On the other hand, when the proportion of the ethylene units exceeds 70 mol %, the proportion of the vinyl alcohol units, i.e., the hydroxyl groups necessarily becomes less, and a rate of modification with the group of formula (I) and/or the group of formula (II) [hereinafter referred to as a "group (I)" and a "group (II)"] is decreased, making it impossible to obtain the intended fibers having high moisture absorption, high water absorption and feeling like natural fibers.

The Et/VA copolymer which is a basic structure may be a non-crosslinked chain copolymer or a copolymer crosslinked by a suitable method as will be later described.

The Et/VA copolymer can be formed by various methods. It can usually be formed by saponifying a vinyl acetate portion of the ethylene/vinyl acetate copolymer. On that occasion, a degree of saponification may be about 95% or more. When the degree of saponification becomes low, crystallinity of the copolymer is decreased and properties such as strength, etc. are also lowered. Besides, the copolymer tends to be softened, a trouble occurs in the step of fiberization by the melt spinning and feeling of the obtained fibers becomes poor. Thus, it is unwanted.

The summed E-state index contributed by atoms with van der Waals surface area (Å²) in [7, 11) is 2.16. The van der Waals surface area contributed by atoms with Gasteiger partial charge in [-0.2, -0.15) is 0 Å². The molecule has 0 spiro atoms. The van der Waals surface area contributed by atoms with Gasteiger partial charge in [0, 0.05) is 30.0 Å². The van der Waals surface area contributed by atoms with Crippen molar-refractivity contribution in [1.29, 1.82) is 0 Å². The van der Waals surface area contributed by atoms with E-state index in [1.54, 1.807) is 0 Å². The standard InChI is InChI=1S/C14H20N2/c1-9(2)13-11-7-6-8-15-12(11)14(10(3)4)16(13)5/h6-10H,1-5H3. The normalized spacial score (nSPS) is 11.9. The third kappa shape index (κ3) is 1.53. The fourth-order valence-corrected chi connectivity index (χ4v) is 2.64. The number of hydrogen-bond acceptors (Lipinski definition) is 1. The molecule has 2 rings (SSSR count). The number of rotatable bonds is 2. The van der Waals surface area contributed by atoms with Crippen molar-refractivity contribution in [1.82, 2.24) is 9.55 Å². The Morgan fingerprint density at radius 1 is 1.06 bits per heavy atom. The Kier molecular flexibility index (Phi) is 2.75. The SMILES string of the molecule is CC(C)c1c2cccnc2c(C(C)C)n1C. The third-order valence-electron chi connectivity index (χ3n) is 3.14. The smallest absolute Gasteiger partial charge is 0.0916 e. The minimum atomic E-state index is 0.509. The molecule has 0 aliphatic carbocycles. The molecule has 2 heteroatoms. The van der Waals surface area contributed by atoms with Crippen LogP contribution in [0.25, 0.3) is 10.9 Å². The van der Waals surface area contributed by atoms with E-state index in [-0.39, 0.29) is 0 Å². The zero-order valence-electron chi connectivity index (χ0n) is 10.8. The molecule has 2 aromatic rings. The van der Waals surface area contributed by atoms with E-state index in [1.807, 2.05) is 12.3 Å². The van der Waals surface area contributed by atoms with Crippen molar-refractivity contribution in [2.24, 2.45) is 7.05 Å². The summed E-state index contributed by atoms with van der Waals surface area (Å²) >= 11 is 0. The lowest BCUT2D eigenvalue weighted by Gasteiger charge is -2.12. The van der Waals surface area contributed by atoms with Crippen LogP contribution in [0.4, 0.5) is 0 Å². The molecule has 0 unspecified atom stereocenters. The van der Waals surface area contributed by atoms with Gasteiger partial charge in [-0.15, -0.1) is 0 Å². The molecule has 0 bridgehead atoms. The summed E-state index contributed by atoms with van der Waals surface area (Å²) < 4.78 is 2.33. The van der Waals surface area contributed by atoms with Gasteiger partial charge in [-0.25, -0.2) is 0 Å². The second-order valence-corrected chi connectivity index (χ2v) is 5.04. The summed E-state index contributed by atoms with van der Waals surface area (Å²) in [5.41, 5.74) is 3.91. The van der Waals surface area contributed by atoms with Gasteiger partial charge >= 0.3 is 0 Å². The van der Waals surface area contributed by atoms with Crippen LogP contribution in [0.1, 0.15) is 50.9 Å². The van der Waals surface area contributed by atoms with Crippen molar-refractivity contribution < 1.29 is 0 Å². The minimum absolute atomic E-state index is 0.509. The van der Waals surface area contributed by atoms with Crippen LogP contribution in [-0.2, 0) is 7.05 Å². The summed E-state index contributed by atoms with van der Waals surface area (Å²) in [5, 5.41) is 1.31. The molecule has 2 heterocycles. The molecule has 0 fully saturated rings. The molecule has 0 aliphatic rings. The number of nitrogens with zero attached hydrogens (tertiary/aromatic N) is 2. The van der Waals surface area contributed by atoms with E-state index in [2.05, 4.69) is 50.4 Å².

The Et/VA copolymer may be usually one having a number average molecular weight of about 5,000 to 25,000. The Et/VA copolymer is marketed under a trademark "EVALŽ" by Kuraray Co., Ltd. and under a trademark "SOARNOLŽ" by Japan Synthetic Chemical Industry Co., Ltd., and can thus easily be obtained. It is also possible to use a product formed by saponifying a commercial copolymer of ethylene and vinyl acetate, or forming an Et/vinyl acetate copolymer from ethylene and vinyl acetate by radical polymerization, etc. and saponifying it.